I lean toward fiction that moves me, that makes me think of issues I otherwise might not, that expands the genre, (is not predictable) and is inventive with structure and that surprises me while still being congruent with character development and plot. I like the use of language that tends to mark literary works. Someone once said the the primary purpose of fiction was to move people and the primary way to do that was through the metaphor. A good story should also entertain in such a way that a reader continues to read and finish the book and not set it aside because it was too inaccessible, too "erudite," too literary. Good literary fiction does all a story should do, well.
That said, pop fiction can do all those things too. It can move people, be inventive in structure, make us think about things we otherwise might not and be congruent without being predictable or is predictable (think Sue Grafton) and yet creative within the confines of the structure the reader has come to expect for that author or genre. It may be more entertaining than thought provoking, perhaps; but if we trust the power of story to "come along beside us" as a pebble/parable does, then pop fiction can change people and move people and bring insights without ever being in our face and can provoke thinking in ways different than a literary work can.
Truth is, sometimes I can't tell the difference, which probably says more about me than the authors. When I read Lisa Sampson or Melody Carlson's adult works or B.J. Hoff or Linda Hall and their deft use of language and metaphor, are they literary (even though they might be mysteries or historical novels) or are they pop (because they are accessible to readers) the way the Yada Yada Sisterhood is pop? (But then, the Yada Yada girls are pretty inventive, too!) I read Cormack McCarthy's latest, The Road
, which I'm sure is considered literary and yet it was so accessible to readers it could easily be called pop. It'll be nominated for another National Book Award while I doubt Sue Grafton's work ever will. That might distinguish between literary and pop right there...
I guess I want a good read, one to hold me, move me, inspire me, make me think, even laugh, transport me then bring me back so I can take what I read into my everyday life and use it to bring meaning to my own life and to those around me. That can happen with pop or literary, can't it? And I'm not sure either is better than the other. If we're true to the story, that's what matters. We can aspire to tell the story either literary or pop. I guess I do aspire to write both. I'd better get back to it right now. --Jane Kirkpatrick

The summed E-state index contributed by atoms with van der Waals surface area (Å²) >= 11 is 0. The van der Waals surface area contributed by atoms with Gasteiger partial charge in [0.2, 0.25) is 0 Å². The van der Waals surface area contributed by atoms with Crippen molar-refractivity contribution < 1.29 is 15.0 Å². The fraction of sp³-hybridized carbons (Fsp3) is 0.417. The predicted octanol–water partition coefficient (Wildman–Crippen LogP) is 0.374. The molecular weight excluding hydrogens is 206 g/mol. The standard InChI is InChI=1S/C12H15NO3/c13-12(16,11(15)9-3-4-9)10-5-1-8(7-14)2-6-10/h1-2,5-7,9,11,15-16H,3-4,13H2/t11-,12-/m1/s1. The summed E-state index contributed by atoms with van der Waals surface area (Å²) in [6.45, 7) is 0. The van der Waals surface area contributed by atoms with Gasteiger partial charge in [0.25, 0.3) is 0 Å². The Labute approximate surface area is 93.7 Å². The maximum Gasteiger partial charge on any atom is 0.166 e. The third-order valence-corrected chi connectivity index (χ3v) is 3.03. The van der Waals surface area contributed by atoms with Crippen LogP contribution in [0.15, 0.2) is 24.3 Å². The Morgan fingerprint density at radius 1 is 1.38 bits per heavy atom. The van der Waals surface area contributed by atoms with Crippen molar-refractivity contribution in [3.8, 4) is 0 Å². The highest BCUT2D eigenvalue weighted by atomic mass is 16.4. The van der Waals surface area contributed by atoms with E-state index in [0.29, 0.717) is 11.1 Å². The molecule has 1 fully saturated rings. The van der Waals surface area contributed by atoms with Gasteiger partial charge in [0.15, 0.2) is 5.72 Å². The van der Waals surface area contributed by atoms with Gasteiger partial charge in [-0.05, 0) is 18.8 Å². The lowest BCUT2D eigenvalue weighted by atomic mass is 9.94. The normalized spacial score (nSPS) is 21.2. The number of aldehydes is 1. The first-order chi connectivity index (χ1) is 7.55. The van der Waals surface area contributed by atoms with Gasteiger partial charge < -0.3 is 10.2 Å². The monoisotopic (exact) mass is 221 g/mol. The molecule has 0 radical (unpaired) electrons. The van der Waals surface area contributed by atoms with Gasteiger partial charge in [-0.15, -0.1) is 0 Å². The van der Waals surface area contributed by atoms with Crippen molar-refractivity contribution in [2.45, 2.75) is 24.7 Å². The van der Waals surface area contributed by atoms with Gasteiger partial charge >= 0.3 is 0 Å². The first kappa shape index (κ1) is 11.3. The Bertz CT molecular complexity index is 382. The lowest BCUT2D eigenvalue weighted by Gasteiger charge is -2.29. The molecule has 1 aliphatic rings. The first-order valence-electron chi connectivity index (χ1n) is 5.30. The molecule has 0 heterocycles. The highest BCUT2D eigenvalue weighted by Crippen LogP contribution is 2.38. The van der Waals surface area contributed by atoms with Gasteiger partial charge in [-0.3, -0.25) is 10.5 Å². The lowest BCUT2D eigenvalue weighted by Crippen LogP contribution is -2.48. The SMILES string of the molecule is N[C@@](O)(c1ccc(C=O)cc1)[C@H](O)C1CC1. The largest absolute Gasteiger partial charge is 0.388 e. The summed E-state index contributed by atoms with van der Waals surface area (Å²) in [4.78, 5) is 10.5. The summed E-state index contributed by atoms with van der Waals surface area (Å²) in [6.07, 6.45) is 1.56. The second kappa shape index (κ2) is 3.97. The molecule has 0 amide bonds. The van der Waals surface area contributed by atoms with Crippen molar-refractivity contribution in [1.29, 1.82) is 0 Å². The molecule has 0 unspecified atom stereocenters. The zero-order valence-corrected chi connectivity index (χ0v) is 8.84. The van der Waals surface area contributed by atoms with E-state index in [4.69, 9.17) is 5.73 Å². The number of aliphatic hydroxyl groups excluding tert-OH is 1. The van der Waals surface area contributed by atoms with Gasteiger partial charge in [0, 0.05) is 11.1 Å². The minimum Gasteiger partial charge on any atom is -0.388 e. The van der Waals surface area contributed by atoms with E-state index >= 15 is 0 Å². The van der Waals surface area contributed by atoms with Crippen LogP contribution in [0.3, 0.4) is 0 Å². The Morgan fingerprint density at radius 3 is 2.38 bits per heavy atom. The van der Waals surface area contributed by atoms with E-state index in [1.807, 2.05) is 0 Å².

There's no easy answer to this. It seems to me that the differences aren't entirely due to the "style" of the novel, but also cast by the perspective of the reader--and the publisher. I see a number of novels labeled as 'literary" that really aren't, and conversely see literary novels that are deemed more general (which usually, though not always, translates to better sales for them). It's become a kind of trend for publishers to define more and more of their releases as "literary," when in reality they're genre or general. The mistake of equating literary fiction with excellence and popular fiction with mediocrity has led to some gross misunderstandings about both. In truth, there are mediocre and inferior offerings in both "commercial" fiction and literary. Literary isn't just another word for excellence. Nor does "popular" or "general" mean inferior. Just read a sampling of both from ABA--and CBA--and you quickly find that each has its "stars" and each has its failures.
Better to concentrate on working toward excellence in whatever we write and forget the labels. Jodi Picoult has written some really good, insightful articles on this very subject, by the way. -BJ Hoff
Because there are different kinds of readers in the world, both pop and literary fiction are valid and necessary. I can’t see that it makes a difference which category a book falls into, as long as it touches the reader’s mind and heart. I personally enjoy both pop and literary fiction, and choose a book depending on what kind of “reading experience” I’m in the mood for. -Ann Tatlock
I think they're different, that's all. One isn't any better than the other, they're just different styles of writing. We need both, I personally like to read both. As, I think, do many readers. But whatever kind of fiction you choose to write, it has to be done with an eye toward excellence and quality. There's great literary and commercial fiction out there, and there's really awful stuff in both categories. Let's just do everything we can to ensure we're adding to the quality of whatever we are called to write. --Karen Ball
I think they're equals, but I don't think they always need to be compared. They both serve their (different) purposes and serve them well. I think at the end of the day, you have to ask yourself, Does this book have compelling characters, an interesting plot, a respectable writing style, etc. All the basics of writing fiction apply to both genres. There are certainly bad examples of both. -- Rene Gutteridge
Give me a story that takes me out of my world and gives me characters to care for. If a book can do that, I don't care what label it wears. --Angela Hunt